*As summer gives way to fall, the 2012 presidential campaign begins its transition from convention to debate season with tonight’s nomination acceptance speech from President Barack Obama.
Network news divisions and cable news channels are already prepping for the three presidential debates and one vice presidential debate scheduled in October. While Fox News and MSNBC will cover from their obvious places on the political spectrum, and CNN still struggles to paint itself as non-partisan, PBS continues to wave at viewers from the sidelines – offering itself as an oasis for viewers craving depth in 2012 election coverage.
“If anything cries out for explanation and analysis, it’s these political conventions in these political years,” PBS anchor Gwen Ifill told EURweb. “If we have access to the smartest minds who are looking at this, as well as the smartest voices from around the country, that’s our role. We’re not CSPAN. We’re to take it and explain it, not just show it. And we are in a unique position to do it in what is kind of a cacophonous environment. Our numbers show it; people are seeking that out.”
Ifill and her PBS colleague Judy Woodruff just made television news history as the first all-female team ever to host coverage of the conventions. It was a step forward for women, but it comes on the heels of a setback for minorities as we approach debate season.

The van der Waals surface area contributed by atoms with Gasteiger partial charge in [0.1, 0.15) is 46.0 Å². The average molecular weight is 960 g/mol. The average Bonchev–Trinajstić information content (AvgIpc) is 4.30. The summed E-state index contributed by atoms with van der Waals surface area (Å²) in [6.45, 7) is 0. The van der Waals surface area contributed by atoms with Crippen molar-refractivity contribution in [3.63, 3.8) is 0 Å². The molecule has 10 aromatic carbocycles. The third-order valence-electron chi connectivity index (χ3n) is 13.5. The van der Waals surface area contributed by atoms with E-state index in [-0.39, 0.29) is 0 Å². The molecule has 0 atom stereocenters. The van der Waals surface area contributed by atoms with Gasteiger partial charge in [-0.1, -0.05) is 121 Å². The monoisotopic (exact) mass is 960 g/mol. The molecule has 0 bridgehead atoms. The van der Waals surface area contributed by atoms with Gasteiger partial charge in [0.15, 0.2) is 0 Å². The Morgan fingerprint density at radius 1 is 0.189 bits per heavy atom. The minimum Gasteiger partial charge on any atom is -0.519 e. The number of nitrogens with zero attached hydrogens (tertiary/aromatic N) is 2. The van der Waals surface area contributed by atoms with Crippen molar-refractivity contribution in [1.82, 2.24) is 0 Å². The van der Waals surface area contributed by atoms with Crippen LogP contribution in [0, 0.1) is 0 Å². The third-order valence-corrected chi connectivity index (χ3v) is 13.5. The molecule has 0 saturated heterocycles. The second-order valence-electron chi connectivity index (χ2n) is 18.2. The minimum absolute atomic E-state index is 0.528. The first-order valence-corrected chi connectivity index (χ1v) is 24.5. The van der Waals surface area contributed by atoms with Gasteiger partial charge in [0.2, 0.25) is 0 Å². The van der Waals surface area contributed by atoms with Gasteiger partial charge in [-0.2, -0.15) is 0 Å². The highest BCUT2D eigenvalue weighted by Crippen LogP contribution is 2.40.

When moderators for the presidential debates were announced last month, and not one of the four were of color, Ifill spoke out against the lack of diversity, telling the New York Times she was shocked and “livid.” Also, for the first time in eight years, Ifill had been left off the list.
Adding insult to injury, her PBS colleague Jim Lehrer – who was chosen as a moderator, along with CBS’s Bob Schieffer, CNN’s Candy Crowley and ABC’s Martha Raddatz – was selected despite insisting that his moderating days were over.
Below, Ifill reflects on her eight years of serving as a debate moderator, memories of her infamous Sarah Palin /Joe Biden debate in 2008 and how some young “Saturday Night Live” fans really think she’s Queen Latifah.
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